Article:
One thing I enjoyed about staying in a hotel rather than a homestay when I was in my school placement in Japan was the flexibility. We were able to just spontaneously make plans when school was over. And so on the Thursday of our trip, when two of the group leaders and their host sisters asked if we wanted to join them climbing Takatori mountain we were very happy to do so.
The mountain took us over an hour to climb, and less time to descend as we had done the majority of our sightseeing on the way there. There were many shrines on the way, with the iconic red gates. Moreover, there were so many cats. It really did feel like these cats lived around the shrines as some sort of guardians. But they weren’t hugely keen to interact with us. They did play with each other and provide us with considerable entertainment.
There were a mix of both well laid out and more dirt-trodden paths, and we did a mix of both depending on how we felt. Our first foray into a lesser-trodden path took us almost to the edge where we had a great view of the east side of Kobe. There were a number of platforms, shrines, and even graveyards where we were able to stop, take pictures, and admire the view of the rest of the mountain and the city.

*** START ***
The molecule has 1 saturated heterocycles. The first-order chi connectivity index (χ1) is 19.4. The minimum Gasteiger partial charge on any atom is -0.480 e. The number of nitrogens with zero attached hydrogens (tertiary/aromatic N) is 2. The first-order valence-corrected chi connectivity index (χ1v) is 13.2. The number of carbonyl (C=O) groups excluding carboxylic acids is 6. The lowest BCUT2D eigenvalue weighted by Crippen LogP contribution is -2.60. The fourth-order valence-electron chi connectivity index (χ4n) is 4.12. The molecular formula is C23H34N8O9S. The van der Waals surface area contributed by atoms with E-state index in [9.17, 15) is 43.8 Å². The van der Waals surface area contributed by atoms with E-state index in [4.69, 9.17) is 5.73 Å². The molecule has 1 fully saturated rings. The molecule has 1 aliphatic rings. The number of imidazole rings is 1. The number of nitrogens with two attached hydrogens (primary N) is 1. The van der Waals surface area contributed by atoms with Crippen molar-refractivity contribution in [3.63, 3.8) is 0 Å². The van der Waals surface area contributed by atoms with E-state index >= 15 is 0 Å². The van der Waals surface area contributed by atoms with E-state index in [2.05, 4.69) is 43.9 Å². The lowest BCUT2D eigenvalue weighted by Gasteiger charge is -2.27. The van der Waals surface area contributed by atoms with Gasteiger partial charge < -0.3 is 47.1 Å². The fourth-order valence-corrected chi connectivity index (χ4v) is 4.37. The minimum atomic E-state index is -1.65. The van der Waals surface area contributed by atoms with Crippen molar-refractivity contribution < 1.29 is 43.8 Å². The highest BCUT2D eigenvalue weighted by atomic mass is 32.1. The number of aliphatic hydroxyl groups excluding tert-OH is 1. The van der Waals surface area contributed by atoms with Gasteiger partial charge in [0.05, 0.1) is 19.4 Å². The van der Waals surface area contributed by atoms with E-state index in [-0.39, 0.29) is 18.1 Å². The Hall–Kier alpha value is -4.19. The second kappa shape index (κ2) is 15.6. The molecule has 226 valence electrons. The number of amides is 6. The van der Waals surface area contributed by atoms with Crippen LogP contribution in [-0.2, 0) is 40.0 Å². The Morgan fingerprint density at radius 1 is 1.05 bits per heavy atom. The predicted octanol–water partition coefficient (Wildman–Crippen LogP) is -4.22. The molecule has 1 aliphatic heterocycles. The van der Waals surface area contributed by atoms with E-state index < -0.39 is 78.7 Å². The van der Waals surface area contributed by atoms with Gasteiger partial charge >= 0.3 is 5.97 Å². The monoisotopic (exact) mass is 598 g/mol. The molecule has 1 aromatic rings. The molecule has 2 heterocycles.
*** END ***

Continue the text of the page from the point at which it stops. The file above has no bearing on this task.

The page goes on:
Towards the top of the mountain we came to the most impressive shrine by far. It was like the scene had come straight out of an RPG with how perfectly positioned it was, and all the surrounding decorations including a statue of a horse. This shrine was in much better repair than the others, and actually had a shrine office, and just looked generally stunning. And opposite it we could look out to one of the best views of Kobe that there was, according to an article one of our Japanese students had read. And it was easy to see why, it was so expansive, we could even see a glimpse of Osaka in the distance.
We climber higher but honestly, the best view was the one opposite the shrine. But for completeness sake I wanted to get to the very top. There were a lot of stairs at this point, but me and a few others made it and just stood on the platform there for a few moments, before heading back down, past a lot more small shrines, back to the view below, and made our way back.
It was a very fun way to spend the afternoon, and afterwards my hotel-based companions and I went to what must have been the best gyoza place in Kobe. It was called Hyotan, and was tiny – just eight seats, and just gyoza on the menu but it was such good quality and insanely cheap – just 390 yen for 8. And we sat beside a very nice Japanese couple who offered us some beer, spoke a bit, and afterwards bought us some fried breaded Kobe beef for us to try, it was such a nice gesture, and one of the reasons I love going to Japan. You just wouldn’t get that kind of friendliness anywhere else!